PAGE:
Wally Wood, Prophet

By | Monday, August 31, 2009 4 comments
This piece of artwork was commissioned from Wally Wood by TV Guide to accompany a 1968 article about how comic book style heroes were starting to crowd out the more "traditional" animated fare of Saturday mornings.
What's fascinating to me is that:
  1. The heroes leading the charge are all Marvel characters despite a Saturday morning cartoon lineup that featured Batman & Robin, Aquaman, Shazzan, the Herculoids, Johnny Quest, Mighty Mightor, Birdman, Super President, as well as Spider-Man and the Fantastic Four
  2. The only "defensive posture" character not running away in fear is the only Disney character. Although it's obviously presumed Micky's stance indicates shock, one could also read it as steadfast determination.
In light of today's announcement, it's hard not to read something prophetic into the image. How did Wood know decades ago what caught everyone else completely by surprise just this morning?
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Mike Leung said...

Could it be a carryover from Wertham? Maybe DC begged-off from the depiction of menacing kiddie-cartoon characters, and Hanna-Barbera joined them. Superheroes at Marvel were post-Wertham, and rolling angst with their melodrama was even part of their brand.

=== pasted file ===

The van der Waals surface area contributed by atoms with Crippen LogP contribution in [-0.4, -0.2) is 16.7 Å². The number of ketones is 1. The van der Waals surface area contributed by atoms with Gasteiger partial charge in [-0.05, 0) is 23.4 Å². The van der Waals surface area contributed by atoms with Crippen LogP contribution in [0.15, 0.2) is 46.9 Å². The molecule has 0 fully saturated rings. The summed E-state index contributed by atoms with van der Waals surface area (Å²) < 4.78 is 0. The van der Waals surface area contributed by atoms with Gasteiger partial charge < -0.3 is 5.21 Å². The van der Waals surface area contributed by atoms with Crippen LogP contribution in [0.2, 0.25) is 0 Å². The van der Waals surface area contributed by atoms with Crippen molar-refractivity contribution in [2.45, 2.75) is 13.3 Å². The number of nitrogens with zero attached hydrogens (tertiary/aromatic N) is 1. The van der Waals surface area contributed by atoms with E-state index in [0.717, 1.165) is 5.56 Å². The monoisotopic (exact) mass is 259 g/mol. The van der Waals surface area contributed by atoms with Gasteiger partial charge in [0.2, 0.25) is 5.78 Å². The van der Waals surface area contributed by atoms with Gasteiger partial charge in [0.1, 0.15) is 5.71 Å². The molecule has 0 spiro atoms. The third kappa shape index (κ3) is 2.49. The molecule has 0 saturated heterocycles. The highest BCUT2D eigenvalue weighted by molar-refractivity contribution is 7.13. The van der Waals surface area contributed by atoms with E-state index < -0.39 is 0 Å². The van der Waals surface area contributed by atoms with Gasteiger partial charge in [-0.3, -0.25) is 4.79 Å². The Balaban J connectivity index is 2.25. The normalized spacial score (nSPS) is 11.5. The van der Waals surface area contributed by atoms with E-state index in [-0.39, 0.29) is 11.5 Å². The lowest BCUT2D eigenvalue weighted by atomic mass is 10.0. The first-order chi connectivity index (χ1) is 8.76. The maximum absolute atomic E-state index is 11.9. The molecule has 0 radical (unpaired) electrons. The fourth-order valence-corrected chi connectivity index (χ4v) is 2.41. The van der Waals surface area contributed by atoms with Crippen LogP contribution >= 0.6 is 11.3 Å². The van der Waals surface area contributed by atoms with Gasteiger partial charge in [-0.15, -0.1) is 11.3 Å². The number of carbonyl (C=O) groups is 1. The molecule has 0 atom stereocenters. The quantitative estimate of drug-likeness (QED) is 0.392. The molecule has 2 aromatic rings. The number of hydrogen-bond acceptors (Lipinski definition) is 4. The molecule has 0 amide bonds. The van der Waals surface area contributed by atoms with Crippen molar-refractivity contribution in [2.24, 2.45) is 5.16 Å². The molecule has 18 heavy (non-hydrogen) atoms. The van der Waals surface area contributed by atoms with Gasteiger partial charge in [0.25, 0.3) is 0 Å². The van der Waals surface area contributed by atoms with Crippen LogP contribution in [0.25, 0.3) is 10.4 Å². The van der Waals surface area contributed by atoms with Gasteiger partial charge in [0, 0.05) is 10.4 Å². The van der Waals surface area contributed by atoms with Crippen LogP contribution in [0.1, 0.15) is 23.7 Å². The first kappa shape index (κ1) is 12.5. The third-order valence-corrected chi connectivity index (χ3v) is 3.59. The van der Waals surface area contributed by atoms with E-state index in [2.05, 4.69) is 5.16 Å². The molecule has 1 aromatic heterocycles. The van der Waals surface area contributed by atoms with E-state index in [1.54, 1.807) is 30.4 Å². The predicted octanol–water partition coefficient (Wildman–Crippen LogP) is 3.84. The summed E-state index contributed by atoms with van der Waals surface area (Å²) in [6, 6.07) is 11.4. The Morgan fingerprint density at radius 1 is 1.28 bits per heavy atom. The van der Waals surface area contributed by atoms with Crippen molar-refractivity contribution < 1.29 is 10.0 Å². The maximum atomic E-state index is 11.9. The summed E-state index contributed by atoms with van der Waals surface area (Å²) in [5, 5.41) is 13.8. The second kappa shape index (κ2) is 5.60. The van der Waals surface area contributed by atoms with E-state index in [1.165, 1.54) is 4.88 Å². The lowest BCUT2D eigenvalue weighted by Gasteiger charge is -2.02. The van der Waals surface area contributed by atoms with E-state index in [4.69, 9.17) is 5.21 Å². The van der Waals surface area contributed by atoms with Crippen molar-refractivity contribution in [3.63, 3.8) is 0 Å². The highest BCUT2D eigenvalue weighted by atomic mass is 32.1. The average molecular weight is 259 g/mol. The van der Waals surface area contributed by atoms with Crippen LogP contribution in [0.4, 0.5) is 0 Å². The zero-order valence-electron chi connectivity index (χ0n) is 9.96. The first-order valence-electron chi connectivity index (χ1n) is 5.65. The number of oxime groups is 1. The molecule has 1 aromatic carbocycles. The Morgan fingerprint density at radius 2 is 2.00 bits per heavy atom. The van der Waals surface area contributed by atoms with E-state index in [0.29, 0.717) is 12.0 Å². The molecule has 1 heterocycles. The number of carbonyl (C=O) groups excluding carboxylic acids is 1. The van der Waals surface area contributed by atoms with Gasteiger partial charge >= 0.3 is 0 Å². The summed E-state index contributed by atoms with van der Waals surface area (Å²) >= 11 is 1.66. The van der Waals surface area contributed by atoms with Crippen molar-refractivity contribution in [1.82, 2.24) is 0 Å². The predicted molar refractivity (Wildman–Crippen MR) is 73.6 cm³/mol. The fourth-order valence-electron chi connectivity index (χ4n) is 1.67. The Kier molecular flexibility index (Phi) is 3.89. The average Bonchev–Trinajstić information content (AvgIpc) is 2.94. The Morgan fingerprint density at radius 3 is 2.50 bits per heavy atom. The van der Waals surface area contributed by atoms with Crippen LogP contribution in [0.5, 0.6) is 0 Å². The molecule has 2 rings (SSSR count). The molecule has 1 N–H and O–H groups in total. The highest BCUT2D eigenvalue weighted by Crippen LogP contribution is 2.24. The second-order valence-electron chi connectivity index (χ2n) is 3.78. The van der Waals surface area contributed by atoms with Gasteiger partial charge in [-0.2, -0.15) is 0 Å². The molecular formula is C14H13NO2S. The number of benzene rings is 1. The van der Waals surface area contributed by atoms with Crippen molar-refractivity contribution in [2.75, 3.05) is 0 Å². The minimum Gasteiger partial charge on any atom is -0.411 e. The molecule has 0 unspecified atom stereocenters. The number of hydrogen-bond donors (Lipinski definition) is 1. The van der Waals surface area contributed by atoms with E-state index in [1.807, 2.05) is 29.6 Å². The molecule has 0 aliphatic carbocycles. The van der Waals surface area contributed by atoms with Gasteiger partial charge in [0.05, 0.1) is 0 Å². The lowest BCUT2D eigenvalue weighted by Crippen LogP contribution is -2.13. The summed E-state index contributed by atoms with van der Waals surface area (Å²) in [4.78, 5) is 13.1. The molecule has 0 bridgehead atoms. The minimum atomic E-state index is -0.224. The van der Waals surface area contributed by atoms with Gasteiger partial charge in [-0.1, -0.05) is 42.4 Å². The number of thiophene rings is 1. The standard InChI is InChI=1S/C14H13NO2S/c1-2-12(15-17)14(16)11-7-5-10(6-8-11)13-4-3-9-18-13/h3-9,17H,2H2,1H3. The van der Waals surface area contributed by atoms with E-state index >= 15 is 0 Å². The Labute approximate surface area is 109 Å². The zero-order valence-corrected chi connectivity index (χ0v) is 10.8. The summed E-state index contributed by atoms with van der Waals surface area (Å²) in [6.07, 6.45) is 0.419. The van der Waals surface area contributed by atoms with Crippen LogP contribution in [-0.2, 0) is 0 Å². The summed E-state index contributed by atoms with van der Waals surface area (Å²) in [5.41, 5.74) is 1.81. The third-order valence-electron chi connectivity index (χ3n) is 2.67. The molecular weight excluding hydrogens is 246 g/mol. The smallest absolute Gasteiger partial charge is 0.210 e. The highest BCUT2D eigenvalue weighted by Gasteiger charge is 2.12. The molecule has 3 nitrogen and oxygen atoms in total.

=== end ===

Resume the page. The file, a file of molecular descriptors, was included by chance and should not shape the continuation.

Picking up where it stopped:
Mike Leung said...

Also, unlike the DC characters, maybe TV Guide felt like they couldn't leave out Disney from the illustration, so they were left showing Mickey from the back.

Anonymous said...

A close look does show that there are a few DC characters there (Hal Jordan and the Flash). I'll presume the artist was a Marvel zombie. =)

Unknown said...

Just behind Spider-Man is DC's Hawkman and Batman.

Between Mr. Fantastic and the Human Torch is Aquaman, complete with his "A" emblem showing.

Behind Thor are the Green Lantern and Flash.

Might one of those domino-mask wearing individuals behind the Torch be Robin? So that's either 5 or 6 identifiable DC characters in this illustration, with Marvel having 9 (Thor, Submariner, Spider-man, Fantastic, Thing, Hulk, Torch, Iron Man, Captain America). Kleefeld's still right that it's Marvel properties leading the charge, but this illustration is hardly without DC properties as well, commentators.

And on what fucking planet is Wally Wood a Marvel zombie?